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The Ising model on $\mathbb{Z} / 2d\mathbb{Z}$ gives to the configuration $x=(x_0, \ldots, x_{2d-1}) \in \{-1,+1\}^{2d}$ a probability proportional to $\exp\\big(\beta \sum_i x_ix_{i+1} \\big)$. The Gibbs sampler with block updates is a Markov chain $X_k$ that evolves on the set of such configurations and updates the odd (resp. even) indices conditionally on the even (resp. odd) indices with probability a half.

It seems like a relatively straightforward application of the path coupling [1] approach (two configurations are neighbours if they agree on all odd or all even coordinates; distance between two neighbours is $1+H(x,y)/d$ where $H$ is the Hamming distance) shows that the mixing time of the Gibbs sampler stays bounded as the size $d$ of the system goes to infinity, which looks rather surprising. Any intuition behind that? If this is already written somewhere, any reference concerning this (or similar) result?

  • [1] Chapter 14 of Markov Chains and Mixing Times by D. Levin, Y. Peres and E. Wilmer
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I guess you mean $\mathbb{Z}/2d\mathbb{Z}$ and $(x_0,\dots, x_{2d-1})\in \{-1, +1\}^{2d}$? Also $d$ is probably more naturally "size" than "dimension" here, since everything is really 1-dimensional. Anyway, are you sure you are asking the question you mean? Maybe I misunderstand, but for most sensible definitions the mixing time for, say $d=1$ (a system with only 2 sites) will not be the same as that for $d=1000$. Often in these kind of problems the mixing time is considered in an asymptotic regime as some parameter gets large - but that seems to be absent here. –  James Martin Oct 19 '12 at 14:58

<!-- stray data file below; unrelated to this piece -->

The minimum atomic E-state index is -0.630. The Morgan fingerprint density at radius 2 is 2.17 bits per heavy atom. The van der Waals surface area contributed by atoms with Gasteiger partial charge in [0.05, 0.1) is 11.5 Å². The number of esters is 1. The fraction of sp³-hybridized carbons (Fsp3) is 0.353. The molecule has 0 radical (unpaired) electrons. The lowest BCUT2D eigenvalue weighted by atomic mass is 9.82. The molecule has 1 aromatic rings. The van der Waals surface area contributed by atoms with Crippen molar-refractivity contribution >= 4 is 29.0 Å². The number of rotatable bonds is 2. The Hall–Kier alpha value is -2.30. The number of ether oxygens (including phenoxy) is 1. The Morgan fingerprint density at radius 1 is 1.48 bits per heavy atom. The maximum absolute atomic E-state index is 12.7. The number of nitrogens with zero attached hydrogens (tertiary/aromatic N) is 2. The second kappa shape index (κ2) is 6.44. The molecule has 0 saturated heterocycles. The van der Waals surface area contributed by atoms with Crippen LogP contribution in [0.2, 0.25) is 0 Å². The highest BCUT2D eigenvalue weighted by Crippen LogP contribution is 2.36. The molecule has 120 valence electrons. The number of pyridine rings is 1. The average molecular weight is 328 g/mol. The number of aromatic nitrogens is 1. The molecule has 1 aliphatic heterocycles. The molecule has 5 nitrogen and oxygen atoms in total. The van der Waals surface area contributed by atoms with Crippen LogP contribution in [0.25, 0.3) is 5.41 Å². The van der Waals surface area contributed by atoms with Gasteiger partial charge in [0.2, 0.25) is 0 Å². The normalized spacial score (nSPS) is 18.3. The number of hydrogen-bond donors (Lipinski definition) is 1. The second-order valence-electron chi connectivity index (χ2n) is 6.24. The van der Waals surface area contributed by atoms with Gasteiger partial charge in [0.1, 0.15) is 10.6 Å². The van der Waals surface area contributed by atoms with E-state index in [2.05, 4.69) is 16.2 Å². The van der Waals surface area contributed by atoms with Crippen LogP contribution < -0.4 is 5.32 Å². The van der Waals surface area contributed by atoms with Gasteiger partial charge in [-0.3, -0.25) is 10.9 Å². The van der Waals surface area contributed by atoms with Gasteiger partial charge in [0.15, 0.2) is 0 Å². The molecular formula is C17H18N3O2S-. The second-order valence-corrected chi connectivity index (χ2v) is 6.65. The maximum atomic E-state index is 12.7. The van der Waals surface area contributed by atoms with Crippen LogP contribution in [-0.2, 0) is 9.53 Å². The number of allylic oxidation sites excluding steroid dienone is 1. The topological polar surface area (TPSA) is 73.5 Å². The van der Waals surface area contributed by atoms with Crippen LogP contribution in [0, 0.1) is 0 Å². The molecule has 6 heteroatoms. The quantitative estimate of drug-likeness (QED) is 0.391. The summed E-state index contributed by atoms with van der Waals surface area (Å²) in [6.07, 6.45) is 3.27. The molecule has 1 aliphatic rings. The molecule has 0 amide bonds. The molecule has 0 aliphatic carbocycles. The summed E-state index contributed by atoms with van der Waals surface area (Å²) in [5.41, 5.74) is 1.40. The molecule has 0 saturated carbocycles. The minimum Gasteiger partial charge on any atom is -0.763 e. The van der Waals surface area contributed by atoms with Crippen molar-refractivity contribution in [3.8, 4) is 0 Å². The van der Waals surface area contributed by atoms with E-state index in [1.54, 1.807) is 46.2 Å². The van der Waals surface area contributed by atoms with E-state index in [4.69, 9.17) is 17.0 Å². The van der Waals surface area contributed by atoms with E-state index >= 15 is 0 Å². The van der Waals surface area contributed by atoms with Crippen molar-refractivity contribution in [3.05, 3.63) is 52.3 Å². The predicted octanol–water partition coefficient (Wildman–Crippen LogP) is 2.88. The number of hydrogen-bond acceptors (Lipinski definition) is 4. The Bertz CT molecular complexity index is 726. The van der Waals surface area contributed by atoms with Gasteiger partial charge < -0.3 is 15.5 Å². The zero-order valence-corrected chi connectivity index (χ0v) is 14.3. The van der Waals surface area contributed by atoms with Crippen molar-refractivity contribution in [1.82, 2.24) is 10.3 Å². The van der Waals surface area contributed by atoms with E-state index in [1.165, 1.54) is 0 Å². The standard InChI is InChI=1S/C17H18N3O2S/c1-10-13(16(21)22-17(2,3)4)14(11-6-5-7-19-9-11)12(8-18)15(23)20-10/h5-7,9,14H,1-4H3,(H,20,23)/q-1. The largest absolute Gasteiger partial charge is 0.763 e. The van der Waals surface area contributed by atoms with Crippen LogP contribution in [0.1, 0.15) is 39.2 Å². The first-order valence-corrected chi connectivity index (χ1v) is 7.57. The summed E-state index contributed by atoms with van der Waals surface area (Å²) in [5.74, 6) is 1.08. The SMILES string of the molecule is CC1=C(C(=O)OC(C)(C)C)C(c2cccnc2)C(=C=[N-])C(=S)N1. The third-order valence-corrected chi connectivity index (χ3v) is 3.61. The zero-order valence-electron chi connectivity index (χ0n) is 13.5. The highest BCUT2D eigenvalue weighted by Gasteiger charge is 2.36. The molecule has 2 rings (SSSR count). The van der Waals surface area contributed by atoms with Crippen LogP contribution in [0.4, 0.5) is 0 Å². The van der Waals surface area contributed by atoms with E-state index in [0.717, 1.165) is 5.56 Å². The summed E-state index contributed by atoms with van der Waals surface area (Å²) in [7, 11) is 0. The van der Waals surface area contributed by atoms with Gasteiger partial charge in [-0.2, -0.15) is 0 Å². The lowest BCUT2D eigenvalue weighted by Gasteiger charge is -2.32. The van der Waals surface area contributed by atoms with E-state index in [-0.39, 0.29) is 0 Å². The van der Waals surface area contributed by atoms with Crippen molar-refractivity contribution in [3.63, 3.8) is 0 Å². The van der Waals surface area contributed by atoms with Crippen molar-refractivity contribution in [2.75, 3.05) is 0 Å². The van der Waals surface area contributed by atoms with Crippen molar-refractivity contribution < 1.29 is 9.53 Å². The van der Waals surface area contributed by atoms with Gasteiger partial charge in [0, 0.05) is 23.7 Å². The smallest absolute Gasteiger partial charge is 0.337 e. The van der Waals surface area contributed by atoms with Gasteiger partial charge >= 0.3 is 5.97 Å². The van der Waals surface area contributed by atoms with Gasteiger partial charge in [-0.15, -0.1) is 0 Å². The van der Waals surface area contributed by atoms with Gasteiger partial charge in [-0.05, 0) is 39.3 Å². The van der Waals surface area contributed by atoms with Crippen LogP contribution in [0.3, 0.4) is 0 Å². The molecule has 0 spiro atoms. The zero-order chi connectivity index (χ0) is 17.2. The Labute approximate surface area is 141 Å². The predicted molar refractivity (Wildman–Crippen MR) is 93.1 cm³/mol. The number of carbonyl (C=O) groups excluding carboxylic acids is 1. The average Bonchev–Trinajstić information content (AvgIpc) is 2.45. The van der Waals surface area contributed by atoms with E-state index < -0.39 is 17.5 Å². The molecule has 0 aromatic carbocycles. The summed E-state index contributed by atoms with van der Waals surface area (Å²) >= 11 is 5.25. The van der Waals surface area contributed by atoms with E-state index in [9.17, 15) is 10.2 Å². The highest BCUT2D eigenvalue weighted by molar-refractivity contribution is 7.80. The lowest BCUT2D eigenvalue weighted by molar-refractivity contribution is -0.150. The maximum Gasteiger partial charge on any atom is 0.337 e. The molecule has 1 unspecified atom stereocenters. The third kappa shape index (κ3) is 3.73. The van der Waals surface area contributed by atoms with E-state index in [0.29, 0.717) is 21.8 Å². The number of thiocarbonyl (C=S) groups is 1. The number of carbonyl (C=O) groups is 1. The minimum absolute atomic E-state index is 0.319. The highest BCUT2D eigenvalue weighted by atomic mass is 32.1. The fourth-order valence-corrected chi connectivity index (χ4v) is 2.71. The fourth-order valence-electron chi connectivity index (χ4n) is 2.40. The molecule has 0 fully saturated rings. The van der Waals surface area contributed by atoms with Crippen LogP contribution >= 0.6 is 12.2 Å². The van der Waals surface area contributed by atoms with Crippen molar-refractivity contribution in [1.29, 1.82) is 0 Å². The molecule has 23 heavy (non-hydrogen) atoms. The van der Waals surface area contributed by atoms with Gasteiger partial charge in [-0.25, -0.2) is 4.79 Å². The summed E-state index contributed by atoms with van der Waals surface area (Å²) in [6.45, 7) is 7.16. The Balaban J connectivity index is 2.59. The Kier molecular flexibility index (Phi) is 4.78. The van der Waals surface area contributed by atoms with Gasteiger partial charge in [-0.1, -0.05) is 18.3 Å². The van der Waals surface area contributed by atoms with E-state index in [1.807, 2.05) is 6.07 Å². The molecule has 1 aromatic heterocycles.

Thank you for the comment, I have updated the notations. As you said, I really meant "size" instead of "dimension". And I should not have written that the mixing time does not depend on d; what I really meant is that the mixing time $\tau(d)$ seems to stay bounded as $d$ goes to infinity. –  Alekk Oct 19 '12 at 15:26
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up vote 6 down vote accepted

This is not so surprising, and is related to the lack of phase transition in the one dimensional Ising model.

Consider first why the mixing time might be large. If $\beta$ is very high, and we start with a configuration where half the circle is + and half -, it will take a fairly long time for the chain to converge to one of the extreme states. (Roughly $d^2$, as the interface will perform a random walk.)

However, if $\beta$ is fixed and $d$ is large, then at every step the process will create islands of the opposite sign, at distance of order $e^{4\beta}$, regardless of $d$. Notethat the stationary distribution also has a finite correlation length.

Finally, another way to see the bounded mixing time is by a coupling argument. The simplest local coupling, will create agreement with some density, and segments of agreement will grow at positive rate, so after roughly at most $e^{4\beta}$ steps any two starting configurations will couple. This bound can be improved.

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Thank, that's a great answer. I was trying the other day to see how long it would take to couple an all +1 configuration with an all -1 configuration, and one can see that the coupling time stays bounded wrt $d$. –  Alekk Oct 21 '12 at 10:39
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